At the Microsoft Convergence Conference last month, there were no lengthy expositions involving lessons from the travels of great explorers. But there was a slide with the new leader of Microsoft Business Solutions wearing a cheesehead. It was clear that Kirill Tatarinov, who wore the Wisconsin symbol, would not evoke lessons of  Lewis and Clark. But neither could I picture long-time leader MBS Doug Burgum performing karaoke at the house of blues as Tatarinov did (to bad reviews).

What do differences in style mean in leadership? It’s a question we will be asking over the next year because three major players in the accounting midmarket have new leaders. The others are Intuit’s CEO Brad Smith, who took over in January from Stephen Bennett and Sue Swenson, the incoming CEO of Sage Software, who takes over next month.

It’s Tatarinov that we know the most about—although it’s hardly in-depth. Nevertheless, he’s carries more of an “all-business” approach, despite the touches of humor, than Burgum, whose guru-style was unique. It’s better to say that Tatarinov’s message is more quickly accessible while Burgum’s, obviously effective, was more subtle. Clearly, Burgum was highly successful, judging from the name he created for Great Plains and how well his trusted lieutenants have done with Microsoft.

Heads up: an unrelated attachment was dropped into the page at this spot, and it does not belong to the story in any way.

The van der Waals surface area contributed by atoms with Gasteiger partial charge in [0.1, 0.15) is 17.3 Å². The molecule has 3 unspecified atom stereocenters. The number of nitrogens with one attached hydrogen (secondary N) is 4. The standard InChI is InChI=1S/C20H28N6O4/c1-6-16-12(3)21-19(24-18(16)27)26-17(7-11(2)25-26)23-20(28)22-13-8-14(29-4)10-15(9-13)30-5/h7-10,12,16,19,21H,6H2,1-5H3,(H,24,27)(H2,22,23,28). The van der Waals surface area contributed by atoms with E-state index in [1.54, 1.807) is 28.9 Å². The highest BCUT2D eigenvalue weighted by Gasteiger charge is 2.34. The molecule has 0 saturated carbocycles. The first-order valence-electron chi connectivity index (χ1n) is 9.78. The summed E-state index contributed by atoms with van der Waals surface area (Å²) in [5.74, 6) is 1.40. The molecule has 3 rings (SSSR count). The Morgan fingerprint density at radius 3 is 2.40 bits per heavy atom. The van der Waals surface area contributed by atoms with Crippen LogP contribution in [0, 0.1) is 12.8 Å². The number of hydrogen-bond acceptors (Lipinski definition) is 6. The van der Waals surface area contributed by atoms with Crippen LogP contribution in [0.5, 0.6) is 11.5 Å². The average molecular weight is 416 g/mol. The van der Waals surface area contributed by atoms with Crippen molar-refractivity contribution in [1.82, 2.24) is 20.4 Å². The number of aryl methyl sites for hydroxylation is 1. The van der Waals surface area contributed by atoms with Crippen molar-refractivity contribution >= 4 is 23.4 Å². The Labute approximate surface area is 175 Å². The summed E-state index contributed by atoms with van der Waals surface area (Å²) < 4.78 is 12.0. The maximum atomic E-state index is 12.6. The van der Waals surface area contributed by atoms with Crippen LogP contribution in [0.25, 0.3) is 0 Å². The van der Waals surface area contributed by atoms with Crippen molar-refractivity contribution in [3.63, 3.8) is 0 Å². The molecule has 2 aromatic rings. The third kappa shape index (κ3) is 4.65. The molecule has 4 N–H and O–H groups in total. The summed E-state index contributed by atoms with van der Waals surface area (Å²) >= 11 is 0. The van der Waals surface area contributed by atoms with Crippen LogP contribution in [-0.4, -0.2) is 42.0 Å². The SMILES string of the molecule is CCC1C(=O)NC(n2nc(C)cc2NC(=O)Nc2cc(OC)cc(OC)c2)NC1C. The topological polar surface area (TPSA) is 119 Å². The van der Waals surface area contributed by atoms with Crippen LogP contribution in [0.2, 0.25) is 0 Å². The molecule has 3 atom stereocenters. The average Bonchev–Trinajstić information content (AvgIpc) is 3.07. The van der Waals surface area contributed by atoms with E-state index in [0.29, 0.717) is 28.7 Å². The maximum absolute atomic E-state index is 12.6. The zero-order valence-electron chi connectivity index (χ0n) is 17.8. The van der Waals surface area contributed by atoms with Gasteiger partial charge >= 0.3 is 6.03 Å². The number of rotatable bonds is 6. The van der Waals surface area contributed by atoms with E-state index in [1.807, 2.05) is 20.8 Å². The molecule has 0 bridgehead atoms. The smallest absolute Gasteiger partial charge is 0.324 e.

But Tatarinov looks more decisive. Certainly, the first Convergence that he conducted without Burgum’s presence was the first one in which Microsoft curbed its wild proliferation of keynote speeches. Perhaps, not coincidentally, it was the one in which CEO Steve Ballmer gave his most effective speech to date involving the Microsoft Dynamics line.

Tatarinov was also quick to say that Project Green, the now defunct effort to bring the four Dynamics ERP products together with the same database, was a bad idea to begin with, although the project, started under Burgum, came to a halt under Burgum.

Yet, as long as these new leaders are competent, they won’t change the basic trends, including the fact that margin pressure continues on resellers and that the market for mid-market accounting applications is saturated and the real growth is in CRM. For Intuit, which is just starting a reseller channel, the challenges are a bit different. But the fact that its QuickBooks Enterprise Solutions is fundamentally changing the market on the low end will also not be altered.

In fact, there’s only one message the resellers care about—that these leaders care about how well the resellers' businesses fare.

 

 

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